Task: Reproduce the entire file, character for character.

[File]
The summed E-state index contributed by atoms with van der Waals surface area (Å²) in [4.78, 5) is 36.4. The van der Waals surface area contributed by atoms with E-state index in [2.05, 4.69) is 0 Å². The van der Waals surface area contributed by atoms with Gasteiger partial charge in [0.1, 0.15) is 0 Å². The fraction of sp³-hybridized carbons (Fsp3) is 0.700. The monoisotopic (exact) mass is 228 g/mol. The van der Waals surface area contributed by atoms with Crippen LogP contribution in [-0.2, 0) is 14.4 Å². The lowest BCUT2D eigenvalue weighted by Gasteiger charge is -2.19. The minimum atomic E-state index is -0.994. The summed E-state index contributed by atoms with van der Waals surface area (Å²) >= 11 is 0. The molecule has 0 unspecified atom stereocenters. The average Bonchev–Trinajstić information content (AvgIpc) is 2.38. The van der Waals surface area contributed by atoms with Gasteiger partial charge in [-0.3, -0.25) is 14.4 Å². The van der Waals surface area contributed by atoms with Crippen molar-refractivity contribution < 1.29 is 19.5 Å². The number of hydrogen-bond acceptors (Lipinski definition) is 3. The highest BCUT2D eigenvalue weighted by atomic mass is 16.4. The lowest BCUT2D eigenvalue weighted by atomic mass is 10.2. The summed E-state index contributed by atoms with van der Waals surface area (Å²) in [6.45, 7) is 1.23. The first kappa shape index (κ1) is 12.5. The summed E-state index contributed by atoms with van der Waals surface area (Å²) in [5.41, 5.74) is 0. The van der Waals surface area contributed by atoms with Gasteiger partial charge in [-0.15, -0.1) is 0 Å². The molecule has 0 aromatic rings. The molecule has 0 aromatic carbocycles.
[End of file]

The summed E-state index contributed by atoms with van der Waals surface area (Å²) in [4.78, 5) is 36.4. The van der Waals surface area contributed by atoms with E-state index in [2.05, 4.69) is 0 Å². The van der Waals surface area contributed by atoms with Gasteiger partial charge in [0.1, 0.15) is 0 Å². The fraction of sp³-hybridized carbons (Fsp3) is 0.700. The monoisotopic (exact) mass is 228 g/mol. The van der Waals surface area contributed by atoms with Crippen LogP contribution in [-0.2, 0) is 14.4 Å². The lowest BCUT2D eigenvalue weighted by Gasteiger charge is -2.19. The minimum atomic E-state index is -0.994. The summed E-state index contributed by atoms with van der Waals surface area (Å²) >= 11 is 0. The molecule has 0 unspecified atom stereocenters. The average Bonchev–Trinajstić information content (AvgIpc) is 2.38. The van der Waals surface area contributed by atoms with Gasteiger partial charge in [-0.3, -0.25) is 14.4 Å². The van der Waals surface area contributed by atoms with Crippen molar-refractivity contribution < 1.29 is 19.5 Å². The number of hydrogen-bond acceptors (Lipinski definition) is 3. The highest BCUT2D eigenvalue weighted by atomic mass is 16.4. The lowest BCUT2D eigenvalue weighted by atomic mass is 10.2. The summed E-state index contributed by atoms with van der Waals surface area (Å²) in [6.45, 7) is 1.23. The first kappa shape index (κ1) is 12.5. The summed E-state index contributed by atoms with van der Waals surface area (Å²) in [5.41, 5.74) is 0. The van der Waals surface area contributed by atoms with Gasteiger partial charge in [-0.15, -0.1) is 0 Å². The molecule has 0 aromatic rings. The molecule has 0 aromatic carbocycles.